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The Surgery Is Done.
I had the D&C surgery this morning (or, as I like to call it, my appointment with Mr. Hoover). Ha!
Hey, just trying to find humor in all this. It helps me deal with it. I think it might make people uncomfortable that I’m trying to joke about this terrible situation, so soon after it happened. But as my friend Kim said, “Sometimes other people’s expectations of how you’re supposed to feel are as hard to deal with as how you actually feel.” I couldn’t have put it any better myself (and am flying high on Vicodin right now so I don’t think I could come up with better words no matter how much I tried).
So anyway, I was supposed to be at the hospital at 10:30 a.m. to check in and get prepared for surgery. The phone rang at 7:15 this morning and the nurse asked me if I could come in at 9 instead because my doctor wanted to move it up if possible. I guess it worked better with his schedule that way, and as far as I was concerned, the sooner it was over, the better.
I couldn’t have any food or water after midnight, and I sure wish I’d had a big glass of water before bed because I felt soooo thirsty when I woke up. Almost as thirsty as I’d felt in the emergency room last week, but I wasn’t supposed to have anything to drink, even water. I started to feel sick to my stomach though, so in order to stave off fainting, I took about two tablespoons of water and figured I’d just deal with the consequences at the hospital.
I was really nervous and feeling nauseated, but did my best to keep it under control as I signed lots and lots of forms at the check-in desk, filled out medical histories, wrote a $1400 check (sigh… damned deductible), got my hospital bracelets, and then they took us back to the pre-op prep room.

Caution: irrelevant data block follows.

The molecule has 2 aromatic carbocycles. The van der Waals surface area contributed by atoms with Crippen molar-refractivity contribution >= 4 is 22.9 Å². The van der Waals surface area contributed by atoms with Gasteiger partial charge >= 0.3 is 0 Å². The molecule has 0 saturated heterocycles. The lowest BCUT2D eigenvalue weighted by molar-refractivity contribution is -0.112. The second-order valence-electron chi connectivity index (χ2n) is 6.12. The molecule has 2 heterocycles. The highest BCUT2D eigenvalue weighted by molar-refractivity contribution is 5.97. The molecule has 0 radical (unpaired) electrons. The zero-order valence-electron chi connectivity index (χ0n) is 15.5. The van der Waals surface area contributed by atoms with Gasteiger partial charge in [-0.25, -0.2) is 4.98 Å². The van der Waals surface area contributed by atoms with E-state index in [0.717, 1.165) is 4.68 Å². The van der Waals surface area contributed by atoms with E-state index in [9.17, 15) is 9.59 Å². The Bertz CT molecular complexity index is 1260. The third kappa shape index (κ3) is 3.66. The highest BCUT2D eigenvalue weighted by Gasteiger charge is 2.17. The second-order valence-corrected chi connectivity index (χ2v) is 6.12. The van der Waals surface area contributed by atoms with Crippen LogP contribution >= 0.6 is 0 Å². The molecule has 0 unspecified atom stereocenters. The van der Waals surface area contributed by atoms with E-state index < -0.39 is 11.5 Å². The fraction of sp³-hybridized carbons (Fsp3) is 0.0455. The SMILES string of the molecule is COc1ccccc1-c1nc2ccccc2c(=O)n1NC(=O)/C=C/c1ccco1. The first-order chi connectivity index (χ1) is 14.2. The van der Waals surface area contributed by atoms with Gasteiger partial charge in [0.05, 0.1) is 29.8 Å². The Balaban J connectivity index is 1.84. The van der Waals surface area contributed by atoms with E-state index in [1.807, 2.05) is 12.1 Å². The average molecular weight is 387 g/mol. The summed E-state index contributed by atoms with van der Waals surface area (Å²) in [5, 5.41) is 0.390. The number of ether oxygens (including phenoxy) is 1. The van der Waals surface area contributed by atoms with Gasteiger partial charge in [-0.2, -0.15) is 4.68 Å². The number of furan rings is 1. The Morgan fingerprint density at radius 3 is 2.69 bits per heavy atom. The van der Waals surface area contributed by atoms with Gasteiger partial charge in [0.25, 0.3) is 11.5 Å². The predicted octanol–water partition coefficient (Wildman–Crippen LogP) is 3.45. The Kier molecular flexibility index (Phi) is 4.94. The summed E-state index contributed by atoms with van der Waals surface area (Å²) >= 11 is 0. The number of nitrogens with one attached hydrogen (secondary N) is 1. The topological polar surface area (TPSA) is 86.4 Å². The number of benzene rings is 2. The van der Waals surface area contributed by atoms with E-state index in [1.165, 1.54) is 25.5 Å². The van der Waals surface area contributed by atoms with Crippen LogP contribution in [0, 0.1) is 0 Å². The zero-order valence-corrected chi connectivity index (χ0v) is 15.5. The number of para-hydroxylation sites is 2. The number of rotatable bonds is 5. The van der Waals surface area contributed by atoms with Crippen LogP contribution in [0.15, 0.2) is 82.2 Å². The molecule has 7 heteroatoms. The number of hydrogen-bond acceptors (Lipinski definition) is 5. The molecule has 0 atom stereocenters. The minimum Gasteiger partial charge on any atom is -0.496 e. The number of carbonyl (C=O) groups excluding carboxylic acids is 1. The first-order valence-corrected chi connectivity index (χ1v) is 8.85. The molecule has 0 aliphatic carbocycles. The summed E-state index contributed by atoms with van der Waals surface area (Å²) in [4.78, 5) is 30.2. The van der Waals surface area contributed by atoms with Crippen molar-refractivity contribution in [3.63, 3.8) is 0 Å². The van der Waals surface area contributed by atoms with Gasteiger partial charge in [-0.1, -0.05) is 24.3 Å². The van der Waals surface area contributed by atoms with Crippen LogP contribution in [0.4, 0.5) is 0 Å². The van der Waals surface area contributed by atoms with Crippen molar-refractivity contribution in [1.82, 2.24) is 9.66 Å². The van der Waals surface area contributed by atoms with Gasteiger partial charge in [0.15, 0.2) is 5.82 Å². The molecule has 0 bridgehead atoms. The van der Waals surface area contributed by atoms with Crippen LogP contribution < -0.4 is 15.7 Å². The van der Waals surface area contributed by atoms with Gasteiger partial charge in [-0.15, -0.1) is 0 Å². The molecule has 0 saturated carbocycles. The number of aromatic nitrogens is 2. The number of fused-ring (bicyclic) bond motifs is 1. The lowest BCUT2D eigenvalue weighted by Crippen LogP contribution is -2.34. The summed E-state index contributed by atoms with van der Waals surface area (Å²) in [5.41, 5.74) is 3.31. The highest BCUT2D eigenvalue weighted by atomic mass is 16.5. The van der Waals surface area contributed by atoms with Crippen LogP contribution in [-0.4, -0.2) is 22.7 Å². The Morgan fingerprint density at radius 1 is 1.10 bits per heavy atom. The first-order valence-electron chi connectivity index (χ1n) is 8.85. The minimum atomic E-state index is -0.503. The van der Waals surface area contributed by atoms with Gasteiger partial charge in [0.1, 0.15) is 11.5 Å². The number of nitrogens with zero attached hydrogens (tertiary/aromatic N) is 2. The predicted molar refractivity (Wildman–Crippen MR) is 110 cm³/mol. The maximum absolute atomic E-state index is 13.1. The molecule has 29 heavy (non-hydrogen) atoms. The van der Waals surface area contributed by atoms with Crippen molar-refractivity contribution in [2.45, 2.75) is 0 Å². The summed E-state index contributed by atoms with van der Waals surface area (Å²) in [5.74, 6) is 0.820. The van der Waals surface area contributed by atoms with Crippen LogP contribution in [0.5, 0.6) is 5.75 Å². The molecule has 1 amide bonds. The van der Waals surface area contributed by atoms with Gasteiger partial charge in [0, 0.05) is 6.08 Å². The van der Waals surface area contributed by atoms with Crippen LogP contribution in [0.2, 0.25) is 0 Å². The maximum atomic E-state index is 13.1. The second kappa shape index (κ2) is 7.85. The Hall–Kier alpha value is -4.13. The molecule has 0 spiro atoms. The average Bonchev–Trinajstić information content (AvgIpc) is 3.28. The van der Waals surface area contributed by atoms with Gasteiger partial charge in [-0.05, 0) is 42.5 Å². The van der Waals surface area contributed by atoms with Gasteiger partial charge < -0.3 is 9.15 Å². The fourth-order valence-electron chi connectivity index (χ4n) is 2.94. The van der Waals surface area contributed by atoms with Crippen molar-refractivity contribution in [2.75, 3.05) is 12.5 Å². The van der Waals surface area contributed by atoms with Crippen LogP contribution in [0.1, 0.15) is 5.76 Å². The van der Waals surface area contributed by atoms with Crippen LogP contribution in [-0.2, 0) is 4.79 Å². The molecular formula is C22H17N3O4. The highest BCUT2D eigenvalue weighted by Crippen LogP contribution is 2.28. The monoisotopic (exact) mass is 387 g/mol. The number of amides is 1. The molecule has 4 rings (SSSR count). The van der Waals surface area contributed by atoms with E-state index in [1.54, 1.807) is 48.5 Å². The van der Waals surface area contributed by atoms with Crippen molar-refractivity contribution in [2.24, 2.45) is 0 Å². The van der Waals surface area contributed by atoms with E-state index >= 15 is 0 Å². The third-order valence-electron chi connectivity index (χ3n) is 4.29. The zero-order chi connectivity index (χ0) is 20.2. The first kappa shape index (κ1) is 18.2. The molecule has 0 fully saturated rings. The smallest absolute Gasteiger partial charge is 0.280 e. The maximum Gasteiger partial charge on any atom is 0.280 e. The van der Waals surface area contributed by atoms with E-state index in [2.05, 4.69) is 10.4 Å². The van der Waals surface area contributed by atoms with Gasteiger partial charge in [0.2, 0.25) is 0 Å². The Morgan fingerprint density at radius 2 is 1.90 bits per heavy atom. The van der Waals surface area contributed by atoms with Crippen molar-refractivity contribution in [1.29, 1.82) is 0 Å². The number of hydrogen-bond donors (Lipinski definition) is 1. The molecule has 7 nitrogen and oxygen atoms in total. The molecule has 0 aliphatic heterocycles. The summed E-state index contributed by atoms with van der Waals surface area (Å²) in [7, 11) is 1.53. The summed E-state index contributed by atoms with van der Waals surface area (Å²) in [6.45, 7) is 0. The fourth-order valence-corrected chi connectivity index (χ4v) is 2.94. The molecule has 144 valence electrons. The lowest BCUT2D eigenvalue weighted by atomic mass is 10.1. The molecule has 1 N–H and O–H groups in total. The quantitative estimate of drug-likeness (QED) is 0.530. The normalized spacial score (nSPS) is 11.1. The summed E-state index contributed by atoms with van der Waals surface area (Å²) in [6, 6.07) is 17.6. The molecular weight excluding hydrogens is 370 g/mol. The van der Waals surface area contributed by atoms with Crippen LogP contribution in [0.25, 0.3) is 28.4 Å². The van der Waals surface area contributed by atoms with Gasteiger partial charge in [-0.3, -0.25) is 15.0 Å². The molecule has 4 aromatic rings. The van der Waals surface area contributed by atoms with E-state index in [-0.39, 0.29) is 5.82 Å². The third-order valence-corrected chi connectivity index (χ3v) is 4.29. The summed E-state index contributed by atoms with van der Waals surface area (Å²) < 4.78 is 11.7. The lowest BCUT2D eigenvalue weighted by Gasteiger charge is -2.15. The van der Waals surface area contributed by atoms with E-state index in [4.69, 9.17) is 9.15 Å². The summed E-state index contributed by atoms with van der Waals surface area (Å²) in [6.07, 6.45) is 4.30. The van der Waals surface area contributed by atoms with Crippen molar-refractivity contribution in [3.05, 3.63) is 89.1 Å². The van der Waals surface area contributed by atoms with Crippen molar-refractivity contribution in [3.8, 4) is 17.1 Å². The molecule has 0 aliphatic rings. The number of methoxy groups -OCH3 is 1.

I answered more questions about my allergies and told about ten different people that yes, my name and birthday were correct on my bracelet, then went to the bathroom and got into a lovely lovely hospital gown. They also made me wear some really tight white full-leg stockings, apparently to help avoid blood clots, and a pair of those cute blue anti-skid socks like the ones they gave me in the E.R. last week.
A very nice nurse took my blood pressure and pulse, and put in my I.V. This time she gave me a lidocaine injection in the back of my hand so the I.V. wouldn’t hurt. They don’t take those kinds of measures at the emergency room! The World’s Nicest Anaesthesiologist came in to talk to us, to let us know exactly what they were going to do to me and what I could expect during recovery. He asked how I was feeling, and when I told him that I was prone to fainting and motion sickness (on my medical history form) and was currently feeling nauseous, he came back with something to put in my I.V. line that he said would help me feel better.
A few minutes later Dr. Burt came in and greeted us, and talked to Doc for a little bit about how long the surgery would take, where he should wait, and that he’d come out to talk to him as soon as it was over. I was really glad that they were including Doc in everything and treating him so well. I think that they could tell he was concerned and could see how much he loved me and was protecting and taking care of me. I think it makes their job easier when their patients have a good caretaker.
The anaesthesiologist gave me a sedative, I kissed my sweet Doc goodbye, and they wheeled me down the hall. I feel like I went in and out of consciousness during that ride, since I don’t remember much of it. We ended up in a large brightly lit room with a lot of random stuff piled all over the place, and a giant flexible light hanging from the ceiling (kind of like the light on a dentist’s chair) that they stopped me under. Definitely NOT like an operating theatre like you see on TV. The anaesthesiologist lightly placed an oxygen mask on my face and told me to breathe deeply. I remember taking about six nice breaths, and I guess then they put the general anaesthetic in my IV because the next thing I remember, someone spooned a few ice chips into my mouth and told me to chew. Things went fuzzy for a while after that.